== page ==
Articles > Commercial Property

What is the difference between Tenants in Common and Joint Tenancy?

May 19, 2021   Liv ChumPhilip Evangelou

When it comes to understanding what would be the most ideal form of home ownership, it is important to understand the key differences between tenants in common and joint tenancy. Upon choosing whether to purchase property as a  joint tenant or tenant in common, there are many different legal and financial impacts which both bring about which include:

  1. Share in the property 
  2. Right of Survivorship  
  3. Ending a tenancy 
  4. Typical tenants for each type of co-ownership arrangement 
  1. Share in the property

Joint tenants 

  • Amongst the registered proprietors, in which there can be more than two, there is equal ownership of the property
    • For eg. if there are 2 registered proprietors, their share would be 50/50

Tenancy in common 

  • The registered proprietors, which is generally 2 or more as well, will own a share in the property 
  • This share is does not have to be equal – it can also be unequal as long as the shares add up to 100% ownership
    • For eg. this could be a combination of 60,40 or 99/1 
  1. Right of survivorship 

Joint tenants 

  • The right of survivorship exists as a joint tenant
    • This means that if one proprietor dies, the surviving joint proprietor will have the property passed onto them
    • The property will be automatically be transferred to the surviving proprietor/proprietors even if the deceased’s will or estate plan states otherwise 

Tenancy in common 

  • There is no right of survivorship
    • In the instance that one of the proprietors becomes deceased, their share can be sold in their will if they wish and the decision in their will will prevail.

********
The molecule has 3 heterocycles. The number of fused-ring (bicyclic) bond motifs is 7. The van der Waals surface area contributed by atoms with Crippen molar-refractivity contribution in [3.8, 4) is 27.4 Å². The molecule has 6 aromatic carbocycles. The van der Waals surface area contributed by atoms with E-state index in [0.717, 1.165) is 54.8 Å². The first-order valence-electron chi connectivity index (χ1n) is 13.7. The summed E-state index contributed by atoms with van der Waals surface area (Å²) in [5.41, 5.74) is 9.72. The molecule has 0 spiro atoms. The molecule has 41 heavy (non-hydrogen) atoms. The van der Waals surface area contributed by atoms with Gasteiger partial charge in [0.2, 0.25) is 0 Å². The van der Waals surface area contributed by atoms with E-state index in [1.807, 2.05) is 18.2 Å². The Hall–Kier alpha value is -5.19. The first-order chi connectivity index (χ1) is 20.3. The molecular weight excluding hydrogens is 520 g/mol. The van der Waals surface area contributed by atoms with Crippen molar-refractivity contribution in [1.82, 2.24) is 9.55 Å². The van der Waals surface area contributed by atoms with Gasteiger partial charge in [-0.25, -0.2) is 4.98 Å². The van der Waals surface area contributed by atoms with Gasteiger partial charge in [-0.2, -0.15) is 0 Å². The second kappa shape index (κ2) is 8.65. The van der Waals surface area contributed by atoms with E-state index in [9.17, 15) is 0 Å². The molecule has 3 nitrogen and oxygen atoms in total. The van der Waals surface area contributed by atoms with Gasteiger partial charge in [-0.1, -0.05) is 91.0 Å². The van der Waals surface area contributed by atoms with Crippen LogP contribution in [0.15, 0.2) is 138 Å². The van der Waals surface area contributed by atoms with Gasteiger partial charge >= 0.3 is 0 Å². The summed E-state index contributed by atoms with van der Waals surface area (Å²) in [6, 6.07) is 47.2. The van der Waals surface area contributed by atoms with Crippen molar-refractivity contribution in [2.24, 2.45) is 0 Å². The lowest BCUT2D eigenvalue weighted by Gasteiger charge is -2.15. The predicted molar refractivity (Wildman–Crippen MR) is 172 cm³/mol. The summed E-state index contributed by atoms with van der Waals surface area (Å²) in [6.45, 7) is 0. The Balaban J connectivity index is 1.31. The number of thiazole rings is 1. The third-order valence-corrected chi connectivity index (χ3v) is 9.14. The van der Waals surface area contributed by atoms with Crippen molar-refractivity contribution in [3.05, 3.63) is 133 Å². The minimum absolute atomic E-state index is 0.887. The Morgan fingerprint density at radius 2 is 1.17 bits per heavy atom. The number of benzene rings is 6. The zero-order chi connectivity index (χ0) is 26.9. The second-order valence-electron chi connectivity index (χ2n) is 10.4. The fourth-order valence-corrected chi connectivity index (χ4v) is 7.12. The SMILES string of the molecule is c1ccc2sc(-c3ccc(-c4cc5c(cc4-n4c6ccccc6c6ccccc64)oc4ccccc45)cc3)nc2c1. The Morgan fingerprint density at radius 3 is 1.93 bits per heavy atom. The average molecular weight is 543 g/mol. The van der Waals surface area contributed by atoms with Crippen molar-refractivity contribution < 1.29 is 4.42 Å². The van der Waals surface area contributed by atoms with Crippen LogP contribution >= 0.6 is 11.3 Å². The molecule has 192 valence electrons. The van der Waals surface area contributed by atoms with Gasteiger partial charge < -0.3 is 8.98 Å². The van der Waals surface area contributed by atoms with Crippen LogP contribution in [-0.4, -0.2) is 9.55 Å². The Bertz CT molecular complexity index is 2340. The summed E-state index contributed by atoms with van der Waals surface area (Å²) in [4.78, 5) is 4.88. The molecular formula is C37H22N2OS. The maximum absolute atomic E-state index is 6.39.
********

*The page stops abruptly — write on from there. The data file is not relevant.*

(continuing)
1. Ending a tenancy 

Joint tenants 

  • Tenancy can come to an end if :
    • Property is sold to a third party 
    • One joint 1 tenant transfers their interest to the other joint tenant 2- allowing joint tenant 2 to own the property in full 
  • Note that all co-owners must act together to preserve their joint tenancy 
  • Generally, transfers are done by filling out relevant forms which are required by government bodies

Tenancy in common 

  • Tenancy comes to an end in when:
    • A tenant sells their share at their own will to whoever they please as all co-tenants act independent from each other- this can be restricted as co tenants may have made agreements where the co-tenant can buy out the co-tenant’s share before it is sold to someone else
  1. Typical tenants for each type of co-ownership arrangement

Joint tenants

  • Commonly used by but is not restricted to:
    • Individuals involved in long term relationships such as:
      • Married couples
      • Long term de facto partners 

Tenancy in common 

  • Commonly used by but it not restricted to:
    • Any circumstance where you do not want your share in the property to go to the other owner/owners of the property such as:
      • People buying property with friends or business partners 
      • People buying property with siblings 
      • People who have children from previous relationships

In Summary 

Sharing ownership of a property is one big step to take. Knowing the difference between joint tenants and tenancy in common – the two ways of co-owning a property- is highly significant as truly understanding the different legal and financial impacts that both types of agreements create will assist in preventing problems in the future.

Are you looking to co-own a property and do you need further assistance in deciding what the best form of ownership is for you? Get in touch with our property lawyers at 1300 337 997. 

About Liv Chum

Liv ChumLiv is one of OpenLegal's paralegals. Liv is a passionate student of the law, with a real interest in the way that business and legal requirements intersect.

About Philip Evangelou

phillipPhil is a director at OpenLegal. He has over 16 years experience working in private practice and in-house counsel in Sydney and London, giving him expertise in employment law, IP, finance, leases, dispute resolution, insurance and contracts.